David Wojcik • Networking events are not for “getting” business. Also, networking is a marathon, not a sprint. Networking events are designed for building relationships and marketing yourself and your brand. Those who attend networking events with a view to sell their service or product will most often be disappointed. I have found the best technique is to find someone you can help and be known as the “go to” person when people want to be connected. By offering your help to others, the rule of reciprocity will eventually kick in, and business will come your way.

Dave Adams • I’ve been following and interacting with Michael Hughes for years. Networking is a “skill” that can be learned and Michael, I’ve found, is the best at teaching it.

David Wojcik • There are 3 videos with tips on networking at . In the upper right hand corner, there is a search text box. Search for Paula Hope. Paula is a networking and referral “Guru” with great advice on how to master the “art” of networking.

Suresh Chandra Khere• Please do or get it done SWOT analysis of subtle hidden points.

Alin Merches • There could be multiple reasons why you don’t get new business:
1) could be because you don’t speak to anyone
2) if you speak to people, maybe your service you are offering is not that engaging or useful for them

Of course there could be many other personal aspects in this like: the way you act, the way you speak and build confidence, the way you are dressed, etc etc…

Helen Harper • I don’t have answers to your actual questions, but I wonder if networking events are the best use of your time? If your ROI has so far been low, perhaps instead invest more in your website, social media, and/or marketing materials?

Erik Hentell • Networking is really a long-term ROI proposition. You won’t get clients today or tomorrow, but if you do it regularly you will be in the back of someone’s mind when they decide they need something. You’re sort of building a long-term business relationship. Also, if you do something at an event that makes someone happy, that person will return to the event and will talk about you to others. You do have to pick the right networking events, though. Not all networking organizations are the same. Also, don’t rely on networking alone. It’s time-to-returns is often large enough that you need to combine it with other strategies.

Keith Fahy • Try to live your life, or be so adept at being so creative that you just go around in circles! If you are following a creative path, (I am not sure) if the former is, then, assimilate, imbue, what a crock. If u are creative, be, and run. Hey, I say this in the best, best respect. If I knew, in retro, I would never get involved in my lifes` dream. Creative Events & I am quite good. can u decipher? Creative Events is a bit of an ¬Oxymoran¬ its full of non creative people. Before the truly creative get up in arms, it’s a business, always is. My advice is leave with a bang!

Douglas Ricks• I would say to make sure you talk to every body in the room for at least 5 minutes… dont just talk about business try to get to know them personally once people feel comfortable with you and know a little about you then there more inclined to do business with you or refer people to you.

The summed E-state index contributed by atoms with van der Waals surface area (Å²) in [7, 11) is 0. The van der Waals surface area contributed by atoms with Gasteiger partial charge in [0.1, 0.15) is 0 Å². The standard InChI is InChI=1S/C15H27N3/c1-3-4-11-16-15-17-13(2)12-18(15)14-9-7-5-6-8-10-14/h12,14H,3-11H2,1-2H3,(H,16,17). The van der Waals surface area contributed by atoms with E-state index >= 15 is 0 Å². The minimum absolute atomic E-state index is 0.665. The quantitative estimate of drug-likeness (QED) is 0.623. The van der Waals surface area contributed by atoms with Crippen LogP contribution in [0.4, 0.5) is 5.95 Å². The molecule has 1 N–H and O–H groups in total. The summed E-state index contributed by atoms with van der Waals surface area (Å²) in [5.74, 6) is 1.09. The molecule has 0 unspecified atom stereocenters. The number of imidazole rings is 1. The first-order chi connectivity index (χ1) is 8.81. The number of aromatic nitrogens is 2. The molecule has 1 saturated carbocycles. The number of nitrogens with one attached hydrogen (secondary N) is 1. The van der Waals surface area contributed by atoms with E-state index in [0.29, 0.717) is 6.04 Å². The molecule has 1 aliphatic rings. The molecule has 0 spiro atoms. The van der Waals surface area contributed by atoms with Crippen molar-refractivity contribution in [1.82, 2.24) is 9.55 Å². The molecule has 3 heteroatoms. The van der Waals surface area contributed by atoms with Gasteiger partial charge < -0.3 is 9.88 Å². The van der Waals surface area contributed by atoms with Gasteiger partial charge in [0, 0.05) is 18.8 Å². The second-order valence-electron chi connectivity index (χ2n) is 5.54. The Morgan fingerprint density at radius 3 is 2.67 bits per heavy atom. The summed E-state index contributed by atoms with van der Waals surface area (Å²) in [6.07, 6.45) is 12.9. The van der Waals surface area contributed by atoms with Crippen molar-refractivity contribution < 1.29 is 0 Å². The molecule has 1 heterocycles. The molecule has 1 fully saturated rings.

Amy Rutter • If you haven’t already, you could try different types of networking events – such as a business or dinner networking event and/or I’ve also seen activity business networking events like going paintballing!

Swap business cards with everyone you meet and connect with them as soon as you can on LinkedIn. Follow it up with an email saying it was really nice to meet them, remind them what you do and offer your services if they’re ever needed.

Charles Turner • Many times people just show up with a stack of cards and try to sell right away. Here’s some of the things I try to do…
Arrive early and stay a little later to meet new faces
Warm up your voice before entering especially morning events
Check your breath, especially if you already had coffee
ALWAYS have bus. cards, rare case you don’t get one of theirs and mail them one of yours
Don’t bring brochures or hand outs, use those for follow ups
Use name badges, I usually write my name large without my company name
Use a business handshake, not a 2 handed or dominating style
Don’t apologize for anything, cold hands, traffic etc
Say your name in a way that’s easy to recognize, Wendy like the hamburger or Lynne with an e
Try to establish rapport with things in common (NOT business related), meet each other as humans
Ask the other person what they do, give them good attention at this time
Have 3-5 “stories” prepped on what I do
When some one asks what’s new, NEVER answer “same story, different day”
Exchange bc after we’ve talked about business, never give one unless asked
Get information or comment on the card you receive
Don’t use them as a way to broadcast email from your account
Make notes on the back of the card, let them see or use a note pad (I usually keep a 3.5×8.5 pad that will fit in a coat or back pocket)
Know when to get rid of someone usually 6-10 minutes, introduce them to someone else and fade away, find some one new and repeat process. It’s better to hit 5-6 people this way than to blast through 30-40 just saying hey, here’s my card call me if you need something.